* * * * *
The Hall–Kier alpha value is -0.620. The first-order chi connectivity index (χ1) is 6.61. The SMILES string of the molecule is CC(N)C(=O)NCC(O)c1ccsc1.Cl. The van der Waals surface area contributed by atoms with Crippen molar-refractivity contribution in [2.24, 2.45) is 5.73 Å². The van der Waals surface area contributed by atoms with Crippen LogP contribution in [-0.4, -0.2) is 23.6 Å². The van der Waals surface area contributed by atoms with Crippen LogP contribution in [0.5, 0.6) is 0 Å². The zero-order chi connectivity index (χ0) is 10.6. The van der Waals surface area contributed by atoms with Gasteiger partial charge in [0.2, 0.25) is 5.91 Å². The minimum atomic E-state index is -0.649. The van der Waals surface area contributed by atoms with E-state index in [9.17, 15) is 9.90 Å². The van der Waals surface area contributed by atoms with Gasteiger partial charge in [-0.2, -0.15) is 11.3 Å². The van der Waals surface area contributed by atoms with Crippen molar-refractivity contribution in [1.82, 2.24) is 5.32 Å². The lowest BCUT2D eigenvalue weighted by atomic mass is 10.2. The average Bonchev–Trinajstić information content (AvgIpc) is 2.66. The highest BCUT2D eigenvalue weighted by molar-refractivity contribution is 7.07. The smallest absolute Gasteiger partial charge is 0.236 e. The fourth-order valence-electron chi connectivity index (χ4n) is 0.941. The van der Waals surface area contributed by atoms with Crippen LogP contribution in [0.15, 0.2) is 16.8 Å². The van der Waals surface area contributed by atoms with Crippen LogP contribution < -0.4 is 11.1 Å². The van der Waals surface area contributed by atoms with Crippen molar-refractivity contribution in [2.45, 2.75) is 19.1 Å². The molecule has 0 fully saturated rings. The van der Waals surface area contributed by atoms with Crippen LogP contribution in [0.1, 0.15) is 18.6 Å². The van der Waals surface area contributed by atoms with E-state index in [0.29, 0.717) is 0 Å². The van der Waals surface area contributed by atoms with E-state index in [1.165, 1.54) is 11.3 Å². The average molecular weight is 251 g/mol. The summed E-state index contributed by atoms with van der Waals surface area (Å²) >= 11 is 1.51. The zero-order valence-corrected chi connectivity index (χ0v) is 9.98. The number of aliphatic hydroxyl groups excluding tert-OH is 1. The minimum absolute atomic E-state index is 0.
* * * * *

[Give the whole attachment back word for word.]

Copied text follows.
The Hall–Kier alpha value is -0.620. The first-order chi connectivity index (χ1) is 6.61. The SMILES string of the molecule is CC(N)C(=O)NCC(O)c1ccsc1.Cl. The van der Waals surface area contributed by atoms with Crippen molar-refractivity contribution in [2.24, 2.45) is 5.73 Å². The van der Waals surface area contributed by atoms with Crippen LogP contribution in [-0.4, -0.2) is 23.6 Å². The van der Waals surface area contributed by atoms with Crippen LogP contribution in [0.5, 0.6) is 0 Å². The zero-order chi connectivity index (χ0) is 10.6. The van der Waals surface area contributed by atoms with Gasteiger partial charge in [0.2, 0.25) is 5.91 Å². The minimum atomic E-state index is -0.649. The van der Waals surface area contributed by atoms with E-state index in [9.17, 15) is 9.90 Å². The van der Waals surface area contributed by atoms with Gasteiger partial charge in [-0.2, -0.15) is 11.3 Å². The van der Waals surface area contributed by atoms with Crippen molar-refractivity contribution in [1.82, 2.24) is 5.32 Å². The lowest BCUT2D eigenvalue weighted by atomic mass is 10.2. The average Bonchev–Trinajstić information content (AvgIpc) is 2.66. The highest BCUT2D eigenvalue weighted by molar-refractivity contribution is 7.07. The smallest absolute Gasteiger partial charge is 0.236 e. The fourth-order valence-electron chi connectivity index (χ4n) is 0.941. The van der Waals surface area contributed by atoms with Crippen LogP contribution in [0.15, 0.2) is 16.8 Å². The van der Waals surface area contributed by atoms with Crippen LogP contribution < -0.4 is 11.1 Å². The van der Waals surface area contributed by atoms with Crippen molar-refractivity contribution in [2.45, 2.75) is 19.1 Å². The molecule has 0 fully saturated rings. The van der Waals surface area contributed by atoms with Crippen LogP contribution in [0.1, 0.15) is 18.6 Å². The van der Waals surface area contributed by atoms with E-state index in [0.29, 0.717) is 0 Å². The van der Waals surface area contributed by atoms with E-state index in [1.165, 1.54) is 11.3 Å². The average molecular weight is 251 g/mol. The summed E-state index contributed by atoms with van der Waals surface area (Å²) >= 11 is 1.51. The zero-order valence-corrected chi connectivity index (χ0v) is 9.98. The number of aliphatic hydroxyl groups excluding tert-OH is 1. The minimum absolute atomic E-state index is 0.